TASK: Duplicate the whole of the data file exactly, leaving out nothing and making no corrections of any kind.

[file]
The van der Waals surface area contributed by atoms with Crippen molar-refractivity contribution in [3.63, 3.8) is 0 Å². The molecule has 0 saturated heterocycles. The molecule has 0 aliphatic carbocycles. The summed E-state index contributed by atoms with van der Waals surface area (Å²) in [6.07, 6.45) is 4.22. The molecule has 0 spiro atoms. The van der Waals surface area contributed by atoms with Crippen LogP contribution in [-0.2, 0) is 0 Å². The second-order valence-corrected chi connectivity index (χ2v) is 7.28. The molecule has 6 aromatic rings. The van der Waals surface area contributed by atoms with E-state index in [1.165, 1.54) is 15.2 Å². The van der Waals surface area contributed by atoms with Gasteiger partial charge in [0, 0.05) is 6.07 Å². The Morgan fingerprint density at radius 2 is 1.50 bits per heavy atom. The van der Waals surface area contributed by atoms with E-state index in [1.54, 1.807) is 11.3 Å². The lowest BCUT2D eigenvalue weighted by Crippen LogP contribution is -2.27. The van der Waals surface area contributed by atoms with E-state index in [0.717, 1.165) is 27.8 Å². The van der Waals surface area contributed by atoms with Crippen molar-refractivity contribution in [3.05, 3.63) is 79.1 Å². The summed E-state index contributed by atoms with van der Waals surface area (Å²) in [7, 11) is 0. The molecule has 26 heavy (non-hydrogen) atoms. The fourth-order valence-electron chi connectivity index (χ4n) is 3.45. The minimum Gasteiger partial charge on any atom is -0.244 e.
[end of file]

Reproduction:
The van der Waals surface area contributed by atoms with Crippen molar-refractivity contribution in [3.63, 3.8) is 0 Å². The molecule has 0 saturated heterocycles. The molecule has 0 aliphatic carbocycles. The summed E-state index contributed by atoms with van der Waals surface area (Å²) in [6.07, 6.45) is 4.22. The molecule has 0 spiro atoms. The van der Waals surface area contributed by atoms with Crippen LogP contribution in [-0.2, 0) is 0 Å². The second-order valence-corrected chi connectivity index (χ2v) is 7.28. The molecule has 6 aromatic rings. The van der Waals surface area contributed by atoms with E-state index in [1.165, 1.54) is 15.2 Å². The van der Waals surface area contributed by atoms with Gasteiger partial charge in [0, 0.05) is 6.07 Å². The Morgan fingerprint density at radius 2 is 1.50 bits per heavy atom. The van der Waals surface area contributed by atoms with E-state index in [1.54, 1.807) is 11.3 Å². The lowest BCUT2D eigenvalue weighted by Crippen LogP contribution is -2.27. The van der Waals surface area contributed by atoms with E-state index in [0.717, 1.165) is 27.8 Å². The van der Waals surface area contributed by atoms with Crippen molar-refractivity contribution in [3.05, 3.63) is 79.1 Å². The summed E-state index contributed by atoms with van der Waals surface area (Å²) in [7, 11) is 0. The molecule has 26 heavy (non-hydrogen) atoms. The fourth-order valence-electron chi connectivity index (χ4n) is 3.45. The minimum Gasteiger partial charge on any atom is -0.244 e.